Unsurprisingly, we all cried. It was a super emotional moment to me as well. How could some complete strangers accept you with open arms and treat you just like their children? And what kind of 'service' we had given to them that we deserve such a warm welcome? We have certainly gained something from this 'community service', not experience in organising activities or formal ceremonies, but the giving of unconditional love towards others, even strangers. You won't know how much people will be touched with your kind act. Maybe just a smile, maybe just a helping hand. This could be a happier world to live in.

Mak dan ayah, kami akan sentiasa merindui detik-detik manis sepanjang dua hari setengah tersebut. Jaga diri baik-baik ya, inshaallah kita akan berjumpa lagi!

Thursday, 18 December 2014

Dear Fellow University Students, It's Time to Get Up! Bangkitlah!

First and foremost I feel sorry that both of my blogs have been deserted for quite some time. I have to force myself to pick up the keyboard again after putting blogging at a less important priority and it became a habit. Before this, whenever I blog, inspiration kept flowing into my mind that I feel relaxed and confident in writing. But now... I have to slowly recover from the laziness to blog although the final examinations are just around the corner in less than two weeks time!

For this post I just want to update a bit to round up this whole third semester of my life here in UPM. This semester is a great leap for me, not in terms of achievement (I have somehow abandoned Wushu, boohoo...) but my ideology and determination in doing something I really want to do. All these happened after I went to a charity lunch organised by Baramkini which was held to raise fund besides raising public awareness on this issue. The whole issue is about the protest towards the building of mega dam at Baram, a place belongs to native people (orang asli). If the dam is built, villages will be submerged and people there will have nowhere to go. Activists built houses and barrage to block the way getting into Baram to stop the construction progress. I believe that not many people in Peninsular Malaysia have known about this issue which involves human rights and also the environment because we are living comfortably without the risk of getting chased away from our home. There must be someone who are willing to stand up for the people whose voice couldn't be heard. Not many people are willing to do so, risking their life for the welfare of others. But still, this group of people do. They are volunteers from all walks of life who fight for people's right.

The barrages which are rebuilt and rebuilt to protect the homes of indigenous people.
(photo taken from the Facebook page of Baramkini)

What have university students done for the community? Focusing on studies? Nah, everyone knows that is bu*****t! This is not about politics, this is social movement. University students need to have the awareness regarding human rights and do something when we see unrighteous things happening around us instead of isolating ourselves from all these current critical issues because the adults asked us not to do so, it's against the 'rules', 'rules' that restrict us to do the right thing, 'rules' that turn us into a mere working force for the 'ruling' force in the future, 'rules' that scare us from speaking up for our own welfare! Since we were young, an ideology was planted in our head - obey the rules and feel afraid of the rules. Yes, rules that keep the society in order such as the traffic laws need to be followed, however, unrighteous rules that erode our rights must be fought against! We have learnt in the history of Malaysia that all the pahlawan were once a 'traitor' in the eyes of the authority. They sacrifice their reputation or even life to uphold the people's right, to prevent their people from being further bullied by the colonizers! On the other hand, do you see what happen here? Who are the poor victims and who are big bullies?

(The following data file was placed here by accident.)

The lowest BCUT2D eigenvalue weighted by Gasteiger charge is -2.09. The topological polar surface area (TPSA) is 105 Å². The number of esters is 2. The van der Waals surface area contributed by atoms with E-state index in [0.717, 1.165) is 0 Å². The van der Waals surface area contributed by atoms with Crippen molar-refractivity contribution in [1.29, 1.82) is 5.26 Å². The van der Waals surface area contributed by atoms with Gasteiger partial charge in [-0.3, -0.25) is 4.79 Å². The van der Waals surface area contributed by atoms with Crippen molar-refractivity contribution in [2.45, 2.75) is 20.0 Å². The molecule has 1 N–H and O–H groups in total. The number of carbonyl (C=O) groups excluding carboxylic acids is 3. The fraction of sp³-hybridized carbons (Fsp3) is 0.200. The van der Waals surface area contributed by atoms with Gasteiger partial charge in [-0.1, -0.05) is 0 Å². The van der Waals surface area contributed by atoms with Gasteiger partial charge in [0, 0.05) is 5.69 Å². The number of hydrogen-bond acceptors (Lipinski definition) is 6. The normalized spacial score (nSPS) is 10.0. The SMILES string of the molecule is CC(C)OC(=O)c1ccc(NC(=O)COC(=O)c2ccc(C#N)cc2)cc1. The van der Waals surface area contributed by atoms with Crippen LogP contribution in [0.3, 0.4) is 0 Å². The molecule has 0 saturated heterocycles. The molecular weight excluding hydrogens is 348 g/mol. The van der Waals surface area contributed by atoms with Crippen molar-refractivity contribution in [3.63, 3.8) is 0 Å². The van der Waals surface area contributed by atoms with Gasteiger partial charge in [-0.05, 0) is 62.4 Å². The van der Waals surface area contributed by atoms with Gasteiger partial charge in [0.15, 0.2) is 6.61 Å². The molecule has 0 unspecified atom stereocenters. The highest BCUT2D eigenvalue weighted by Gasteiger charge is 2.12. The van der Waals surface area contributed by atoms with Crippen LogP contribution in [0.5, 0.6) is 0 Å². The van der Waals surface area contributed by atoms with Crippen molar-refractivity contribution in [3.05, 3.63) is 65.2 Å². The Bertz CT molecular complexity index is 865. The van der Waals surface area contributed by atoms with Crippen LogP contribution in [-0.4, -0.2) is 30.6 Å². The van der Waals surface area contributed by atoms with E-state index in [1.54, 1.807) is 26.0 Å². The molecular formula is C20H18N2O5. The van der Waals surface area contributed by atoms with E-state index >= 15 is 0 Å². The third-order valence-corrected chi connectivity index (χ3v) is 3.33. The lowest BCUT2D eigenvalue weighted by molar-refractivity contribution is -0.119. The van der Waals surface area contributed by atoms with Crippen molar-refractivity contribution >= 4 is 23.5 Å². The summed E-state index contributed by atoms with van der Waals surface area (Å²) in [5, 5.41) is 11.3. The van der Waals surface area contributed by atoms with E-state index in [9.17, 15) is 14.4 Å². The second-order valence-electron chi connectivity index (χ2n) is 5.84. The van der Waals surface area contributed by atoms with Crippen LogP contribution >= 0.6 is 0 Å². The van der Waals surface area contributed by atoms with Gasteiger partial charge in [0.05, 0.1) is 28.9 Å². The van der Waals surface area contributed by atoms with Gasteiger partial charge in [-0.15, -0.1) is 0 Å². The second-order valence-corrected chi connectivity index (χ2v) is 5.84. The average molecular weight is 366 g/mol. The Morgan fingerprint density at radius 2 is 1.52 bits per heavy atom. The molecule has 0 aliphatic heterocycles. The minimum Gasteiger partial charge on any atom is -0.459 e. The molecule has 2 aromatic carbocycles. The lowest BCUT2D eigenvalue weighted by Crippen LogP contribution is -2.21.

The reason I wrote this post is not to provoke university students in creating chaos but to remind everyone regarding our dangerous state of ignorance and indifference. We might be young and inexperience, we have no income and power, but there must be something we can do to help the unfortunate ones. It is still not a culture here in Malaysia for students to be proactive in fulfilling social responsibility, however we can initiate it and be the re-pioneer to bring back the past where students are the conscience of the societythe eyes for the era(社会的良知,时代的眼睛)who stand up for justice. We can slowly pick up the pace by starting with something small:

  • Make complaints to the authority whenever you encounter a leaking tap, a broken street lamp, damaged road or any facility which is not functioning.
  • Report to the authority if you witness or discover any criminal case such as stealing and burglary, especially if it happens on you.
  • Keep yourself updated regarding the current issues especially those happening in Malaysia.
  • Lending those in need a helping hand. For example, join Community Kitchen (Dapur Komuniti) which distributes food to poor people or be a volunteer to give tuition classes for children from poor families.
  • Educate others regarding social awareness like consumer rights through conversations or writing.
  • Sign petition to against unrighteous policies and regulations.

Every small deed counts. We are weak and insignificant if we act alone. Together, we stand strong. Let's make a change, a change that can make our lives a better one.

Give me ten young man, I will rock the world.   
                                                 --- Soekarno, former president of Indonesia